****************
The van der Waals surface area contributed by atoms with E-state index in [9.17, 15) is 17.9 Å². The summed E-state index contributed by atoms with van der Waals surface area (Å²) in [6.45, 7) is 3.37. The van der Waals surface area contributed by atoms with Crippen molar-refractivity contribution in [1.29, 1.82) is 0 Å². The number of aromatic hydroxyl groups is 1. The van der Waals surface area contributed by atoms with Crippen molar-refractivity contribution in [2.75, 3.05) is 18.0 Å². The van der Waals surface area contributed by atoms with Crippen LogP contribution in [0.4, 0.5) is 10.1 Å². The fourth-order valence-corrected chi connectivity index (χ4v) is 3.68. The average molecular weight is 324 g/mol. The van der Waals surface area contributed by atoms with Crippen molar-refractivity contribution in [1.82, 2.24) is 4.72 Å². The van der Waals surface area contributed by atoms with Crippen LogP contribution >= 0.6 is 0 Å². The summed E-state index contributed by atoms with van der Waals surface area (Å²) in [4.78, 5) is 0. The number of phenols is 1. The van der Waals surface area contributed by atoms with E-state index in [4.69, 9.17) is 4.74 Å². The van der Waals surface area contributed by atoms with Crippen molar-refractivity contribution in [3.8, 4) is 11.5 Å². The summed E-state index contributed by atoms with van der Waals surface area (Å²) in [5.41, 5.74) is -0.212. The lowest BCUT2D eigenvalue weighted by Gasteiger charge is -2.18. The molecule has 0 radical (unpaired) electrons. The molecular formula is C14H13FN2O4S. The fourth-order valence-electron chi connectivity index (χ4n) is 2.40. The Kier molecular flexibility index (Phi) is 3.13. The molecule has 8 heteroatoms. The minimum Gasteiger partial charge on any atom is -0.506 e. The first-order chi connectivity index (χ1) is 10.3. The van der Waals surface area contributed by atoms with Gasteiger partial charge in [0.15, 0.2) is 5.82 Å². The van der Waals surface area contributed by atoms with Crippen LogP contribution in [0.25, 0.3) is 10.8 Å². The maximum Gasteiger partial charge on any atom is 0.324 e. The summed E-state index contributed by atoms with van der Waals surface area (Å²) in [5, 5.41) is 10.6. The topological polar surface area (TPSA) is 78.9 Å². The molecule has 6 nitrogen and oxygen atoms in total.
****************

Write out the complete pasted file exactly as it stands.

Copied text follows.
The van der Waals surface area contributed by atoms with E-state index in [9.17, 15) is 17.9 Å². The summed E-state index contributed by atoms with van der Waals surface area (Å²) in [6.45, 7) is 3.37. The van der Waals surface area contributed by atoms with Crippen molar-refractivity contribution in [1.29, 1.82) is 0 Å². The number of aromatic hydroxyl groups is 1. The van der Waals surface area contributed by atoms with Crippen molar-refractivity contribution in [2.75, 3.05) is 18.0 Å². The van der Waals surface area contributed by atoms with Crippen LogP contribution in [0.4, 0.5) is 10.1 Å². The fourth-order valence-corrected chi connectivity index (χ4v) is 3.68. The average molecular weight is 324 g/mol. The van der Waals surface area contributed by atoms with Crippen molar-refractivity contribution in [1.82, 2.24) is 4.72 Å². The van der Waals surface area contributed by atoms with Crippen LogP contribution >= 0.6 is 0 Å². The summed E-state index contributed by atoms with van der Waals surface area (Å²) in [4.78, 5) is 0. The number of phenols is 1. The van der Waals surface area contributed by atoms with E-state index in [4.69, 9.17) is 4.74 Å². The van der Waals surface area contributed by atoms with Crippen molar-refractivity contribution in [3.8, 4) is 11.5 Å². The summed E-state index contributed by atoms with van der Waals surface area (Å²) in [5.41, 5.74) is -0.212. The lowest BCUT2D eigenvalue weighted by Gasteiger charge is -2.18. The molecule has 0 radical (unpaired) electrons. The molecular formula is C14H13FN2O4S. The fourth-order valence-electron chi connectivity index (χ4n) is 2.40. The Kier molecular flexibility index (Phi) is 3.13. The molecule has 8 heteroatoms. The minimum Gasteiger partial charge on any atom is -0.506 e. The first-order chi connectivity index (χ1) is 10.3. The van der Waals surface area contributed by atoms with Gasteiger partial charge in [0.15, 0.2) is 5.82 Å². The van der Waals surface area contributed by atoms with Crippen LogP contribution in [0.25, 0.3) is 10.8 Å². The maximum Gasteiger partial charge on any atom is 0.324 e. The summed E-state index contributed by atoms with van der Waals surface area (Å²) in [5, 5.41) is 10.6. The topological polar surface area (TPSA) is 78.9 Å². The molecule has 6 nitrogen and oxygen atoms in total.